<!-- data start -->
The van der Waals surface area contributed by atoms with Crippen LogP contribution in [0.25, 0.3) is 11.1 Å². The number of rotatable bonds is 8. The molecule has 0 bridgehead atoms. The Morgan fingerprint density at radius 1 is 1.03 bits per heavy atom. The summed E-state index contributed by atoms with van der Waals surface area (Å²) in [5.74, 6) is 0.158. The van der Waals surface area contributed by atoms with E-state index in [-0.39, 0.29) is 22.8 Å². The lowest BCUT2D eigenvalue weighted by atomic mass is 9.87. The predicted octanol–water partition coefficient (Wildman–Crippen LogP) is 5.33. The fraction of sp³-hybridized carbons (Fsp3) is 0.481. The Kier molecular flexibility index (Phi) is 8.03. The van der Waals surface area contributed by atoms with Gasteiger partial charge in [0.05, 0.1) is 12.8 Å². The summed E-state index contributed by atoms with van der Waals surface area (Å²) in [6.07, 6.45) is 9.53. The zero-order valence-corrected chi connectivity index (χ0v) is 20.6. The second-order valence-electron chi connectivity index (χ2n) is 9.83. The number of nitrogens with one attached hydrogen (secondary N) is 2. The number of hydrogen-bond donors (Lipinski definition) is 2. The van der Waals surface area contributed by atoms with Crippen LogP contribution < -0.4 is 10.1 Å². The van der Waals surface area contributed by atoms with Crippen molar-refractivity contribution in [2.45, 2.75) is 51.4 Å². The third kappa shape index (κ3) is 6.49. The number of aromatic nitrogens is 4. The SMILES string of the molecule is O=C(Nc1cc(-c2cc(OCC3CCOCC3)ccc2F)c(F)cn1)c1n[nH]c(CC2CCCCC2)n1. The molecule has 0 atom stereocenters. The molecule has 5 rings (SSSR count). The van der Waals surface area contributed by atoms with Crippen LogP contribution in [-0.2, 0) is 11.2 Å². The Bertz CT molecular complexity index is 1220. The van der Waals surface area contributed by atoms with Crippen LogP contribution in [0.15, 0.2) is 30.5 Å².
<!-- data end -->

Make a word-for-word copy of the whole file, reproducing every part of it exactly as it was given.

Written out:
The van der Waals surface area contributed by atoms with Crippen LogP contribution in [0.25, 0.3) is 11.1 Å². The number of rotatable bonds is 8. The molecule has 0 bridgehead atoms. The Morgan fingerprint density at radius 1 is 1.03 bits per heavy atom. The summed E-state index contributed by atoms with van der Waals surface area (Å²) in [5.74, 6) is 0.158. The van der Waals surface area contributed by atoms with E-state index in [-0.39, 0.29) is 22.8 Å². The lowest BCUT2D eigenvalue weighted by atomic mass is 9.87. The predicted octanol–water partition coefficient (Wildman–Crippen LogP) is 5.33. The fraction of sp³-hybridized carbons (Fsp3) is 0.481. The Kier molecular flexibility index (Phi) is 8.03. The van der Waals surface area contributed by atoms with Gasteiger partial charge in [0.05, 0.1) is 12.8 Å². The summed E-state index contributed by atoms with van der Waals surface area (Å²) in [6.07, 6.45) is 9.53. The zero-order valence-corrected chi connectivity index (χ0v) is 20.6. The second-order valence-electron chi connectivity index (χ2n) is 9.83. The number of nitrogens with one attached hydrogen (secondary N) is 2. The number of hydrogen-bond donors (Lipinski definition) is 2. The van der Waals surface area contributed by atoms with Crippen LogP contribution < -0.4 is 10.1 Å². The van der Waals surface area contributed by atoms with Crippen molar-refractivity contribution in [2.45, 2.75) is 51.4 Å². The third kappa shape index (κ3) is 6.49. The number of aromatic nitrogens is 4. The SMILES string of the molecule is O=C(Nc1cc(-c2cc(OCC3CCOCC3)ccc2F)c(F)cn1)c1n[nH]c(CC2CCCCC2)n1. The molecule has 0 atom stereocenters. The molecule has 5 rings (SSSR count). The van der Waals surface area contributed by atoms with Crippen LogP contribution in [-0.2, 0) is 11.2 Å². The Bertz CT molecular complexity index is 1220. The van der Waals surface area contributed by atoms with Crippen LogP contribution in [0.15, 0.2) is 30.5 Å².